Retailers spend a lot of time developing and implementing their own food safety standards, but what happens after shoppers take the food home?
Sometimes a good old conversation is the best way to help consumers prepare food safely, retailers told SN.
At Foodtown operator Food Circus Supermarkets , Middletown, N.J., employees are encouraged to talk to consumers to personalize the shopping experience.
Michelle Cantalupo, supervisor of fresh foods, said that food safety doesn’t always come up in a customer-initiated conversation, but food safety information is part of helping a customer.
“It’s more you are making a friend out of the customer. If you’re just answering a question, anyone can answer a question quickly, but at Foodtown we really try to take a minute and service the customer fully. So that [food safety] will come up because we’re trying to extend the conversation, not because it’s asked about,” said Cantalupo.
When talking about food safety, Cantalupo found it’s important to not frighten the customer with consequences of poor food safety.
“You just have to do like a ‘Hey, remember to refrigerate that when you’re done, don’t leave it out overnight.’ You never say things like ‘contamination’ or ‘It will make you sick.’ You try to stay away from those terms and instead just really push the point to refrigerate and wash your hands, things of that nature.”
Festival Foods , Onalaska, Wis., prepares department managers, store directors, assistant directors and many leads and assistant managers for food safety conversations by requiring they be certified food managers.
“Those teach the basic fundamentals, the basic principles, and that helps us educate our guests in proper food safe handling,” said Jake Parr, food safety supervisor at Festival.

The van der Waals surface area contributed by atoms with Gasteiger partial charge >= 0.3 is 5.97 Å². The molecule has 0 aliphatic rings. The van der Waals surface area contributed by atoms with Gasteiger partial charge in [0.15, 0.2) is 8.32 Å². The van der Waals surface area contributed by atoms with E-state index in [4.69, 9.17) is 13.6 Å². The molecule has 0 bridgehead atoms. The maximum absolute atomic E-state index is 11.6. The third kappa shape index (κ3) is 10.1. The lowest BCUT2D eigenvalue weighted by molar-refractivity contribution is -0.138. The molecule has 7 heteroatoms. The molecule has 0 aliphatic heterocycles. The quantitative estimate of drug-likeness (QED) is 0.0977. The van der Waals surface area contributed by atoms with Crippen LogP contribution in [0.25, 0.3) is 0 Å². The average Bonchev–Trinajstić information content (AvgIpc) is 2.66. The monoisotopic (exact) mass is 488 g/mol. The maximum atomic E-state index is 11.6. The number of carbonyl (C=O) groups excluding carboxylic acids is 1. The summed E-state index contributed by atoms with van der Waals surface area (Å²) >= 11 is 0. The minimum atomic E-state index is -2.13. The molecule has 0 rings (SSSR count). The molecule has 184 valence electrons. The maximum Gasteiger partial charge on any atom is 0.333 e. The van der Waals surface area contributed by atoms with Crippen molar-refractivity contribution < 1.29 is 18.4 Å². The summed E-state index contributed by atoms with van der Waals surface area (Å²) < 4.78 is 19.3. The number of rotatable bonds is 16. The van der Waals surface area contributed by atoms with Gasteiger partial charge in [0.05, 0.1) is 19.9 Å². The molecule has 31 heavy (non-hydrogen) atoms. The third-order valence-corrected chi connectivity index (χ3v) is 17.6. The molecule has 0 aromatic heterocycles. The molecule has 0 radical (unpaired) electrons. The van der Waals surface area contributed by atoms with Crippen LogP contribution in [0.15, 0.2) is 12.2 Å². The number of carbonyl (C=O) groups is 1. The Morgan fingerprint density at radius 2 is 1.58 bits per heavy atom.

Managers also attend regular meetings about food safety topics. These employees also know where to point shoppers for additional resources online like the Department of Agriculture’s Ask Karen website.
Festival talks to shoppers about food safety through blog posts on topics like expiration dates and grilling meat to safe temperatures.
“People can tend to relate a little more when it’s on their level,” said Parr.
PCC Natural Markets , a Seattle-based natural food cooperative, also communicates with shoppers through printed materials, its website and staff.
“We do get questions from customers in our stores on food safety, but they are not as common as ‘How do I cook this?’ or ‘Why should I incorporate this food into my diet?’” said Nick Rose, nutrition educator at PCC.
“Food safety questions are most often around food storage and expiration dates. Often shoppers discover something like a bag of almonds that has been in their cupboard for a few months and they want to know if it is still safe to eat,” said Rose.
Festival Foods also gets a lot of storage and expiration questions, as well as “a lot of cross-contamination questions, like what’s the proper procedure when cutting vegetables and raw proteins and stuff like that,” said Parr.
How to safely thaw and cook meat to the right temperature are big questions for Foodtown shoppers.
“[A customer might ask] ‘How do I thaw this turkey if I want to cook it tonight?’ And the answer is there is no good way to thaw a turkey you want to cook tonight,” said Cantalupo. Customers are advised to thaw meat in the refrigerator.
In the case of a product recall, retailers reach out to customers through email, phone and notices on their website.
Overall, research indicates that the safety of the food supply isn’t a huge concern for consumers.
“For the most part, Americans feel the food supply is safe,” said Harry Balzer, chief industry analyst at NPD Group, based in Port Washington, New York.
“And it really hasn’t changed a heck of a whole lot over the 10 years that we’ve been tracking it. But there’s always a concern that arises and the No. 1 concern they have is about E. coli and salmonella.”
Since 2001, NPD has surveyed 500 consumers every other week about food safety concerns. Balzer said 63%-64% of consumers feel that supermarket food is completely safe, with the remaining 36% showing weaker amounts of confidence.